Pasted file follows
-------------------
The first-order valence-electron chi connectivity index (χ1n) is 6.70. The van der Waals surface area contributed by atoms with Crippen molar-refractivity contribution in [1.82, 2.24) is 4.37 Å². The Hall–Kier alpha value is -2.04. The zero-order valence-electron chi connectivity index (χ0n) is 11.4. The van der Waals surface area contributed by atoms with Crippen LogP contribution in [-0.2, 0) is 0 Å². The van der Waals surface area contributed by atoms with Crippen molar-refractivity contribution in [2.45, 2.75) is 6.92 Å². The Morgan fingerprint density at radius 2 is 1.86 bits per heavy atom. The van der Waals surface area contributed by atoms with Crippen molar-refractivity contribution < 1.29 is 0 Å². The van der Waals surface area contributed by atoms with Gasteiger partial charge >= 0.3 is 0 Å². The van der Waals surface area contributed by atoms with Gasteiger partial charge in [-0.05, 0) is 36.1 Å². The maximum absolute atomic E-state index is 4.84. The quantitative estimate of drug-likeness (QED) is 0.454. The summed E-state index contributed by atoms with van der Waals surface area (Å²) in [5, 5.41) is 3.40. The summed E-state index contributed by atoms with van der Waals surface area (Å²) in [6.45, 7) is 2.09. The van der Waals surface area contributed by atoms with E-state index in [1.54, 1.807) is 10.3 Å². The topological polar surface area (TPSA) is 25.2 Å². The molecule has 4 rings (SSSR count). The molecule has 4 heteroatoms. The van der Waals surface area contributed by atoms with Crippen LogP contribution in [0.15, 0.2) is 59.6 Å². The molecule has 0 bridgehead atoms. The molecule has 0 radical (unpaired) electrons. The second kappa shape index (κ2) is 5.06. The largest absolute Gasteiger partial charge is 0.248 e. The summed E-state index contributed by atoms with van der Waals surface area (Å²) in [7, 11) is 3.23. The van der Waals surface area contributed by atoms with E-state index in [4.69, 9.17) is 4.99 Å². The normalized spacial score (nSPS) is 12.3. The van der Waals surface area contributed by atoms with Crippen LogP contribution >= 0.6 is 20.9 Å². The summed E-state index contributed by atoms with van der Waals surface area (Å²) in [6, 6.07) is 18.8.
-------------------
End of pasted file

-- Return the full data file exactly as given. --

The first-order valence-electron chi connectivity index (χ1n) is 6.70. The van der Waals surface area contributed by atoms with Crippen molar-refractivity contribution in [1.82, 2.24) is 4.37 Å². The Hall–Kier alpha value is -2.04. The zero-order valence-electron chi connectivity index (χ0n) is 11.4. The van der Waals surface area contributed by atoms with Crippen LogP contribution in [-0.2, 0) is 0 Å². The van der Waals surface area contributed by atoms with Crippen molar-refractivity contribution in [2.45, 2.75) is 6.92 Å². The Morgan fingerprint density at radius 2 is 1.86 bits per heavy atom. The van der Waals surface area contributed by atoms with Crippen molar-refractivity contribution < 1.29 is 0 Å². The van der Waals surface area contributed by atoms with Gasteiger partial charge >= 0.3 is 0 Å². The van der Waals surface area contributed by atoms with Gasteiger partial charge in [-0.05, 0) is 36.1 Å². The maximum absolute atomic E-state index is 4.84. The quantitative estimate of drug-likeness (QED) is 0.454. The summed E-state index contributed by atoms with van der Waals surface area (Å²) in [5, 5.41) is 3.40. The summed E-state index contributed by atoms with van der Waals surface area (Å²) in [6.45, 7) is 2.09. The van der Waals surface area contributed by atoms with E-state index in [1.54, 1.807) is 10.3 Å². The topological polar surface area (TPSA) is 25.2 Å². The molecule has 4 rings (SSSR count). The molecule has 4 heteroatoms. The van der Waals surface area contributed by atoms with Crippen LogP contribution in [0.15, 0.2) is 59.6 Å². The molecule has 0 bridgehead atoms. The molecule has 0 radical (unpaired) electrons. The second kappa shape index (κ2) is 5.06. The largest absolute Gasteiger partial charge is 0.248 e. The summed E-state index contributed by atoms with van der Waals surface area (Å²) in [7, 11) is 3.23. The van der Waals surface area contributed by atoms with E-state index in [4.69, 9.17) is 4.99 Å². The normalized spacial score (nSPS) is 12.3. The van der Waals surface area contributed by atoms with Crippen LogP contribution >= 0.6 is 20.9 Å². The summed E-state index contributed by atoms with van der Waals surface area (Å²) in [6, 6.07) is 18.8.